Here’s the argument, transcribed almost exactly, so forgive the speaker the stop-start nature of the prose.
What do you think about that example,… the concentration camps of Nazi Germany. Does our moral revulsion at those concentration camps, … Is that because there is an objectively real fact about the matter?, that treating people that way is wrong,…?
Say Hitler had won the war, and we now lived in a society where because of that and the propaganda, everyone believed that anti-semitism was good, and gassing Jews was fine, would that mean then that that was simply the morality that we accept?
Is morality simply, at the end of the day, what society thinks about a matter? Or would it still be wrong? Even though nobody thought it was wrong?
Would it actually still be wrong, because we can be wrong about moral facts?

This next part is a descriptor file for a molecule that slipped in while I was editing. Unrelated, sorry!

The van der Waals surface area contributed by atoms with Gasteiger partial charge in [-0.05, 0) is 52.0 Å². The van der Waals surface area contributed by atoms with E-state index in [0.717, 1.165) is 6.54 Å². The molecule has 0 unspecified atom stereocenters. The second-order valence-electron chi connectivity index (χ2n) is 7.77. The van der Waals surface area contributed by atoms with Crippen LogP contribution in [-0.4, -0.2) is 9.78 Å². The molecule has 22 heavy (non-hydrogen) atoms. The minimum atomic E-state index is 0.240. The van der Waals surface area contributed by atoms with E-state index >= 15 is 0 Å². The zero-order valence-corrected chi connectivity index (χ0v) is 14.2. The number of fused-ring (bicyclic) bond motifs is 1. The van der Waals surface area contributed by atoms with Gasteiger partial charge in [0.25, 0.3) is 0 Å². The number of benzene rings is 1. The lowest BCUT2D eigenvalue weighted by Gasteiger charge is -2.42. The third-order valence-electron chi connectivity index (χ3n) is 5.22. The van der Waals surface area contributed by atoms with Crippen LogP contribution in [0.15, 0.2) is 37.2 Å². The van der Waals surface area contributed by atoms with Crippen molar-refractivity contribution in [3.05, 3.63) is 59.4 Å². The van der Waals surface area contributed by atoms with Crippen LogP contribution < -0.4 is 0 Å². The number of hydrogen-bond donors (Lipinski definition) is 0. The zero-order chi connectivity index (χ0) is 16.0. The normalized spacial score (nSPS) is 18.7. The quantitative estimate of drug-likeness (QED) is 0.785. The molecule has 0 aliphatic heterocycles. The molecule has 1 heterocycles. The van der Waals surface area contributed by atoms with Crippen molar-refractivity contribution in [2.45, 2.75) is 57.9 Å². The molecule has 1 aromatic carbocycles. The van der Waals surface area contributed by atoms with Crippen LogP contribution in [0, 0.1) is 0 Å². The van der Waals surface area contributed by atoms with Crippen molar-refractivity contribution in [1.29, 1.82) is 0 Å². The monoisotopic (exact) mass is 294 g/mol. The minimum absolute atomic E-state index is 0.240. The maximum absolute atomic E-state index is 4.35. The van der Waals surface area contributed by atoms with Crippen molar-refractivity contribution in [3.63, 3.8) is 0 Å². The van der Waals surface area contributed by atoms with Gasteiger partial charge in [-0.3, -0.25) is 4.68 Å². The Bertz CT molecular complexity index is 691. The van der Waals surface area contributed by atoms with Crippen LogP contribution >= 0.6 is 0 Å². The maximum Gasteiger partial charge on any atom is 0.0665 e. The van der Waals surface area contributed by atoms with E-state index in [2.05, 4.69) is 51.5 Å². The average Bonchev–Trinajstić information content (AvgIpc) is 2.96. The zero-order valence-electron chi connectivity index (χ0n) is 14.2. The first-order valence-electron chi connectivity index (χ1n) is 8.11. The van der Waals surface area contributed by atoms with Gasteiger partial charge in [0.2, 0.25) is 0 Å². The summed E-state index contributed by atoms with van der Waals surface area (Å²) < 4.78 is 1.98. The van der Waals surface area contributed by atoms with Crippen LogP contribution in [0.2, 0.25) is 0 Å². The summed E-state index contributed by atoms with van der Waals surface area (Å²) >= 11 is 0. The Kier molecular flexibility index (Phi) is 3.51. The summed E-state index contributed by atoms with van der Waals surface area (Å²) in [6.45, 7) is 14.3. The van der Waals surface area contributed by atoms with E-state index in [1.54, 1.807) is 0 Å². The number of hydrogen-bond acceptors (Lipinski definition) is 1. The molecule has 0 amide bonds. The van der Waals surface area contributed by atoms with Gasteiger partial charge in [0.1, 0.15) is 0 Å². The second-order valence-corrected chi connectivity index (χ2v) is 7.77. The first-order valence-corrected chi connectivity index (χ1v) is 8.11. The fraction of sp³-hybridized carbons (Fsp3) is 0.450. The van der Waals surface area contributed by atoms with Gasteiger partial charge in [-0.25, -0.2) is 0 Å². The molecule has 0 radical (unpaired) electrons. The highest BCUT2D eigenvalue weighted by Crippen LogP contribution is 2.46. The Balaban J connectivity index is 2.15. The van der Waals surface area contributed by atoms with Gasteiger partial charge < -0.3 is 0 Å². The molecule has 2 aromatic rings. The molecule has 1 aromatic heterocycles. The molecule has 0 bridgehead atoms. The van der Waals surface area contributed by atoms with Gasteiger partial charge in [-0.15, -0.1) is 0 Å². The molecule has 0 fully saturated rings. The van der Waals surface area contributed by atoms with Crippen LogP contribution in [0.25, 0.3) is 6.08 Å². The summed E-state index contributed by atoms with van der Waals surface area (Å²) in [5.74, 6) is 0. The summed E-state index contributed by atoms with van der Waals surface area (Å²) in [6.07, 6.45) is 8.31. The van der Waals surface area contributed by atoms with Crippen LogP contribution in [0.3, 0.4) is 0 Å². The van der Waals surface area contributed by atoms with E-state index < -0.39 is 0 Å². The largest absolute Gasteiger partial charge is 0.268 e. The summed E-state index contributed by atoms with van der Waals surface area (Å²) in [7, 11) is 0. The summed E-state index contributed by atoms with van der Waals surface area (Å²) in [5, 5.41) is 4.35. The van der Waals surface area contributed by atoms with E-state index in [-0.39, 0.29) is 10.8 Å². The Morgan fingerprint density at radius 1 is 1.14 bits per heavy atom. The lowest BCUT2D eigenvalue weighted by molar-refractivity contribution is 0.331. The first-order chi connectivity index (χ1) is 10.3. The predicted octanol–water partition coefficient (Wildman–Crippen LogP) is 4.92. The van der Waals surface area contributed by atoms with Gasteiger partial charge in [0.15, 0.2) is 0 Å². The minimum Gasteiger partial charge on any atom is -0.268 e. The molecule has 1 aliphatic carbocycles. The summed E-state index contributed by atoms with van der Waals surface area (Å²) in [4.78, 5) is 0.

And if that’s the case, does that suggest that there is a moral dimension that isn’t part of our natural world, that somehow transcends it? Could this be the evidence for god…?
NonStampCollector investigates that hypothetical question. I won't copy his post here (though I'll post the video, if he makes one), but it's quite good. Check it out.
Edit: Those links are broken. Apparently, NonStampCollector has closed his Freethought Blogs account and I can't find the post elsewhere. Thanks to a comment by a reader, here's his video response, which makes the same argument: